Context: Although advertising theories have long viewed curiosity as an intermediate goal to encouraging consumption of a product among previous nonusers, this variable is rarely discussed in psychological theories and its role in smoking uptake has not been addressed adequately.
Design and setting: Using a longitudinal design, in 1999, we reinterviewed 12- to 15-year-old adolescent never smokers (N=2119; 970 committed never smokers, 1199 susceptible never smokers) 3 years after they responded to a population survey on tobacco use in California.
Results: Logistic regression showed curiosity and susceptibility to smoke were independently associated with increased future smoking in all never smokers. Committed never smokers reporting curiosity were more likely to become susceptible by follow-up than those not curious. A multivariate analysis of committed never smokers from the cross-sectional survey identified best friends who smoke and receptivity to tobacco advertising and promotions as associated with curiosity.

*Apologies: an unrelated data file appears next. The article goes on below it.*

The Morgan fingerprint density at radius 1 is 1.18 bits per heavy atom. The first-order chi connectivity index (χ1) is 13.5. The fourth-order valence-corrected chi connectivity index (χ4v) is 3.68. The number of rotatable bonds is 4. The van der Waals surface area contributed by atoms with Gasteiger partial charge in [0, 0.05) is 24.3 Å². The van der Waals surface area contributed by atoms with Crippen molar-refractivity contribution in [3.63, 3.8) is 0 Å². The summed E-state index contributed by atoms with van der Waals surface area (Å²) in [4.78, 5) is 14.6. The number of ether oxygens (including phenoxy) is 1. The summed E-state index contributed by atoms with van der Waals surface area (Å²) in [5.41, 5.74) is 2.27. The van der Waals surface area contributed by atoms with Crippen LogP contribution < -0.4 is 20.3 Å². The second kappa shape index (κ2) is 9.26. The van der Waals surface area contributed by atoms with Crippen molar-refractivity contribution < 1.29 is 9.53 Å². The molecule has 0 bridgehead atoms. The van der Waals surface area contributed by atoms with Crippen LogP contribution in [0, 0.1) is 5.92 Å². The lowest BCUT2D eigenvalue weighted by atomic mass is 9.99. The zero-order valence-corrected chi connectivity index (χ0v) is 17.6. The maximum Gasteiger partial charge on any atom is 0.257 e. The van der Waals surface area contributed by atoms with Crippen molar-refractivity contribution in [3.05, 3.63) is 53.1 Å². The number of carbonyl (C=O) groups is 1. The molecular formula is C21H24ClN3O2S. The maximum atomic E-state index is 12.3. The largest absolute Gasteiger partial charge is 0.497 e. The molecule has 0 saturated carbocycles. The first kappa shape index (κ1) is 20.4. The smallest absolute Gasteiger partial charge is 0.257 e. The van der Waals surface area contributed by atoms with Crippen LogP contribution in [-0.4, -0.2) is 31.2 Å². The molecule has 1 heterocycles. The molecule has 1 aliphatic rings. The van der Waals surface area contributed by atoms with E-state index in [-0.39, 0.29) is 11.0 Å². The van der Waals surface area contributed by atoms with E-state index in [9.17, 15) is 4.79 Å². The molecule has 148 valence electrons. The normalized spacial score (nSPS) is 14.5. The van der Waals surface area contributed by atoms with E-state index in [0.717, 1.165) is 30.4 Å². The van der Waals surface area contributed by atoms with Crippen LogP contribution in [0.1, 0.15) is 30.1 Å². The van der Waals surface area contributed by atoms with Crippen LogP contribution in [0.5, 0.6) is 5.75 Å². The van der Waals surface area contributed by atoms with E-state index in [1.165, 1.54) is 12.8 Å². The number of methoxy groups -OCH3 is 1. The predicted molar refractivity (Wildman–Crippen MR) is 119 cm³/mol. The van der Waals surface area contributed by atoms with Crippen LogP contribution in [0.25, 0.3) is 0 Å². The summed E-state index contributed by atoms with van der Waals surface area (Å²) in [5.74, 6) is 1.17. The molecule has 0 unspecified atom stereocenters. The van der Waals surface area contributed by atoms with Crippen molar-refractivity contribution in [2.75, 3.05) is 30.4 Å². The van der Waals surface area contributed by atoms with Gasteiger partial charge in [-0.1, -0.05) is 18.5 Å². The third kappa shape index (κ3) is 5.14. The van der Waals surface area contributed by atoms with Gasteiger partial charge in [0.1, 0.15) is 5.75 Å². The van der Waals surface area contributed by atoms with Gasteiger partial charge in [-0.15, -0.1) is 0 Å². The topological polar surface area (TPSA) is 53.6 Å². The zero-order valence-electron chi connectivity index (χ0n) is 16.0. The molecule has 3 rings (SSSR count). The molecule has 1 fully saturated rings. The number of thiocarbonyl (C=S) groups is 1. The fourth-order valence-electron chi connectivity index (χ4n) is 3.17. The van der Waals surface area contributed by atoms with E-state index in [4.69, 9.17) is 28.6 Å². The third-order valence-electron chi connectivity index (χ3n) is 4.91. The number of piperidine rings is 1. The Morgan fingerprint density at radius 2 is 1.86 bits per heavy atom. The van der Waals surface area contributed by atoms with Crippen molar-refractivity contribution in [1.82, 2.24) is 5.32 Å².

Conclusions: Curiosity may be a critical precursor to smoking. Future research on smoking initiation should examine curiosity and investigate factors influencing it.